Hofstetter sat on that initial thought for a year or two, but came back to it and started to work on an MRI motor in his last year with Parker’s lab. The concept was ingeniously simple: use the main magnetic field produced by the MRI to power a motor made out of non-magnetic materials. After refining the initial concept, he built a simple system using his motor to move a biopsy needle within an MRI machine, piggybacking on the MRI’s magnetic field to work the motor. He and Parker thought that there would be some degradation of image quality, but after several design iterations and input from our Coil Lab director, Rock Hadley, PhD, they solved that problem, too. Hofstetter and the team had developed an entirely new way of safely controlling a robot inside an MRI and potentially a new way to do procedures under real-time MRI guidance.
Parker is extremely pleased with the evolution of Hofstetter’s work. “The MRI motor is an incredibly unique idea,” he declares. “It has consumed his spare time (after receiving his PhD) and has totally demonstrated feasibility.”
They have recently published a paper in Nature Communications Engineering on their initial work. Parker and the Pivot Center at the University of Utah immediately set to work helping him make this idea something that can be built into new patient care scenarios. They have filed several provisional patents, and Hofstetter is leading the efforts at a new company setting out to refine the foundational technology behind this new surgical paradigm: 4D Surgical. The name is a nod to the fact that they can monitor a 3D space in real time (hence, “4D”) during a robotically controlled surgical procedure.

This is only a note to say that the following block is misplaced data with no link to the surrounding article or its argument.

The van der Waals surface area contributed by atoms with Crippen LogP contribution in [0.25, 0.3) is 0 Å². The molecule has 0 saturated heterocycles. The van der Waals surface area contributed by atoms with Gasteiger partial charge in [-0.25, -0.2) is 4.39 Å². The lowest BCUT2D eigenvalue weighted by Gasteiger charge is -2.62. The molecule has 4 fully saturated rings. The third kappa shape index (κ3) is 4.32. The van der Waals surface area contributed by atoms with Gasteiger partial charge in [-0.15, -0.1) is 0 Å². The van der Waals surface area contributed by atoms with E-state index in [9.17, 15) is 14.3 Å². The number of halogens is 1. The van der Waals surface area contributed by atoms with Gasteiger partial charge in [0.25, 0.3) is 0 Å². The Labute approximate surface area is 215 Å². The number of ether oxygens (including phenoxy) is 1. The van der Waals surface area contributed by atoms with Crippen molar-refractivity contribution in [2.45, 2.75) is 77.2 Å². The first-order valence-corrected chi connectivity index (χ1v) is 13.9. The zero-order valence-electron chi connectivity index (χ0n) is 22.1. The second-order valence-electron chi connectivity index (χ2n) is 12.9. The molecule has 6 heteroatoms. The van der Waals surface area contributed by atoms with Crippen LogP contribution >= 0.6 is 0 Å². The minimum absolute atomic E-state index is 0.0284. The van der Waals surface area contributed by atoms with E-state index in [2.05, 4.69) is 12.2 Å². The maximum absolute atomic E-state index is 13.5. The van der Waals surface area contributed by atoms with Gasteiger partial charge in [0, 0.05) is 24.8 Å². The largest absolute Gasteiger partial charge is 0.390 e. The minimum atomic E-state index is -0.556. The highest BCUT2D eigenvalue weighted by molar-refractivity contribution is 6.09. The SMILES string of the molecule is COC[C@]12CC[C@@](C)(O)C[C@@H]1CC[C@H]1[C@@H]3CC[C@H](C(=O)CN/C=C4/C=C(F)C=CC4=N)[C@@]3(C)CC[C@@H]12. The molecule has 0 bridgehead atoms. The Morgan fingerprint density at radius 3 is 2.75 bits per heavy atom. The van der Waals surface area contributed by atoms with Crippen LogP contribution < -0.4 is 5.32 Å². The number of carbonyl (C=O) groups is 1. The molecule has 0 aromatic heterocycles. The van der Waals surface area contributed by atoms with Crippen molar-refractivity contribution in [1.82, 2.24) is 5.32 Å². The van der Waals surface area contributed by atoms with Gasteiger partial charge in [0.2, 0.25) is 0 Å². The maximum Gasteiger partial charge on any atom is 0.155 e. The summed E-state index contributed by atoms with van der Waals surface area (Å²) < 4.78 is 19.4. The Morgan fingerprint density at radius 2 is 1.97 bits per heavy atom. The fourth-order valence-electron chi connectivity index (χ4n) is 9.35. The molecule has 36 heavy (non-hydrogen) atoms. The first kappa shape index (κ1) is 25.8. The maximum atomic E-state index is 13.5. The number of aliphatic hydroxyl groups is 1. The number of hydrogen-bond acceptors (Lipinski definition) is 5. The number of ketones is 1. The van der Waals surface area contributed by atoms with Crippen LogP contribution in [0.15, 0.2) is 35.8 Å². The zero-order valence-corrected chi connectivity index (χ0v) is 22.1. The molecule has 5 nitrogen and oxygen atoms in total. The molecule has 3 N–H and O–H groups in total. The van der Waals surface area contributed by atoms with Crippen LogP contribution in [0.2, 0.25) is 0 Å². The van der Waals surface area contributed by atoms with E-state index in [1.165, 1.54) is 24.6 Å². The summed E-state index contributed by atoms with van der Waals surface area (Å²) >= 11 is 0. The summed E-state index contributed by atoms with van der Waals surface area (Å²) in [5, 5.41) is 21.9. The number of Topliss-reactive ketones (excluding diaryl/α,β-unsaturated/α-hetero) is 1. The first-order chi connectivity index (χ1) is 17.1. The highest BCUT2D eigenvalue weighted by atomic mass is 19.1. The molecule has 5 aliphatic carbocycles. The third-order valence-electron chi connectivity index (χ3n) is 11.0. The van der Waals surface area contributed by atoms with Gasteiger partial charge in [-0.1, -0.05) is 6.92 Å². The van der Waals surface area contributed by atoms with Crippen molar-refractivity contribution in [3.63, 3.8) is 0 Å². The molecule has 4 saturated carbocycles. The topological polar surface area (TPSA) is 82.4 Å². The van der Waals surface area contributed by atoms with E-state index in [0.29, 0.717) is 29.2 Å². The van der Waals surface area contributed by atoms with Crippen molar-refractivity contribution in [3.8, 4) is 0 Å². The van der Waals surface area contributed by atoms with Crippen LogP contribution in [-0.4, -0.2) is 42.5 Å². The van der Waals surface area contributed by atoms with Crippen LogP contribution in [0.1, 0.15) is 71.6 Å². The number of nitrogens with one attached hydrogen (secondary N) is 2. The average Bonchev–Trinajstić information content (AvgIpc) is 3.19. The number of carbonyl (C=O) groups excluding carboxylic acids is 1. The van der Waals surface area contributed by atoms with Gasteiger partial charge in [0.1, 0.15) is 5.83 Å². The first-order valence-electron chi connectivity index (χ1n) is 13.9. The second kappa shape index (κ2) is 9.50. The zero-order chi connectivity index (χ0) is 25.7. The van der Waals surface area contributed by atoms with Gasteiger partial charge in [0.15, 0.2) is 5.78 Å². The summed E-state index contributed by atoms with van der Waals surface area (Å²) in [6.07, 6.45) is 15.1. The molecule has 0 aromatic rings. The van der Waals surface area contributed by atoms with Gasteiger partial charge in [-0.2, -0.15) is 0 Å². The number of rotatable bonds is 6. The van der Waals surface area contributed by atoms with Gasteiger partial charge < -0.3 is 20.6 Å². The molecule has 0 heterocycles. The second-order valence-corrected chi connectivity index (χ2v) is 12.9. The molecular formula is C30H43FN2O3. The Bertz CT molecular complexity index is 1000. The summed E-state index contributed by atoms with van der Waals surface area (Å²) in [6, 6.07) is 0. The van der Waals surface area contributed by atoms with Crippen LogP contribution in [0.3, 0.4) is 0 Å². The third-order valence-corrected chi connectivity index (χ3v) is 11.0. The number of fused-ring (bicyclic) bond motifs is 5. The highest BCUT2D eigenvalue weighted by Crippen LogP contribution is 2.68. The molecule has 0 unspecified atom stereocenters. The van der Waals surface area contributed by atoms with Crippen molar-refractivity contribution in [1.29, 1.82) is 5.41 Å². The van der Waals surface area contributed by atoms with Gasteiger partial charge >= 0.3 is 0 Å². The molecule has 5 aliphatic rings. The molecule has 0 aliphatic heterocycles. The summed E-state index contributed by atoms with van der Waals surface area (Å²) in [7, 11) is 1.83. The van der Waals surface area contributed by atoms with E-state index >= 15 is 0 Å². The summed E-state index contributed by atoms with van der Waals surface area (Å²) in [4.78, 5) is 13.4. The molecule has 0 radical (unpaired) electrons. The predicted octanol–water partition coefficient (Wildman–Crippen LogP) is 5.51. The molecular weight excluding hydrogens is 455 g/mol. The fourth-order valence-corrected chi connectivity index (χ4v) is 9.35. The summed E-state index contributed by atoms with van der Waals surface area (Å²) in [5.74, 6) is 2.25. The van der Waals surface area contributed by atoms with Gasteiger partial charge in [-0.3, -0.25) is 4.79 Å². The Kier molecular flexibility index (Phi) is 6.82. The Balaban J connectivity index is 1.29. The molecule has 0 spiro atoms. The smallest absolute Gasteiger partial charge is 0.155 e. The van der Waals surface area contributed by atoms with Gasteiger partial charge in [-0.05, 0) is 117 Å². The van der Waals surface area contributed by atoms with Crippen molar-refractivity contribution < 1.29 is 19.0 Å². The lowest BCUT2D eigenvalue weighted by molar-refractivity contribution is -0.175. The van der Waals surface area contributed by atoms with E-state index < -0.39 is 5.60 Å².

The U of U Radiology and Imaging Sciences Difference
Hofstetter is clear about how grateful he is to have pursued his graduate work in our department. “I was very happy with how open the community is here at Utah,” he says. “I reached out to a breast radiologist faculty member, Huy Pham, and he invited me to shadow him on a procedure. This was instrumental in helping me to design a first proof of concept robot.”
He adds that having Dennis Parker and Rock Hadley, the director of the Coil Lab, jump in to help brainstorm and troubleshoot was fantastic. Also, he credits Robb Merrill in the Coil Lab for doing all of the 3D printing for the motor parts. In short, Hofstetter recognized that we have the technical excellence and breadth of knowledge at UCAIR and the clinical partners in the health care system to help show us where the technology would be useful.
Hofstetter is excited to get back and finish medical school, but only after taking a 1-year leave of absence to see how far he could take the technology. “A few weeks away from a planned return to medical school, I was too excited about the progress to leave it where it was,” he laughs. He’s working on several SBIR grants to support 4D Surgical’s collaboration with the experts at UCAIR to make that new surgical paradigm a reality. “We want more control and more degrees of freedom in the robotics,” he says.
As parting words for budding graduate students, medical students and entrepreneurs, Hofstetter says, “It’s not a sprint. You’ll likely need to overcome a lot of barriers to become successful, and this will take some time.”
On the other hand, he’s open to the fact that if they see some quick wins and get past some technical hurdles, it would make sense to put this part of his career into the company.
Wherever he lands, we’ll be happy to collaborate with Lorne Hofstetter, PhD. He’s a great case study in what a motivated and curious graduate student can do at UCAIR. And if that praise isn’t enough, Dennis Parker states. “Lorne reminds me of the self I would have liked to have been.”
Satoshi Minoshima, MD, PhD, the Anne G. Osborn Chair and Professor of Radiology and Imaging Sciences, adds his support as well: "Lorne has accomplished much on his way to his PhD. He is a great talent and wonderful role model for future physician scientists."
About the Author:
Michael Mozdy, MA, is the Associate Director of Science Communications for the Department of Radiology and Imaging Sciences.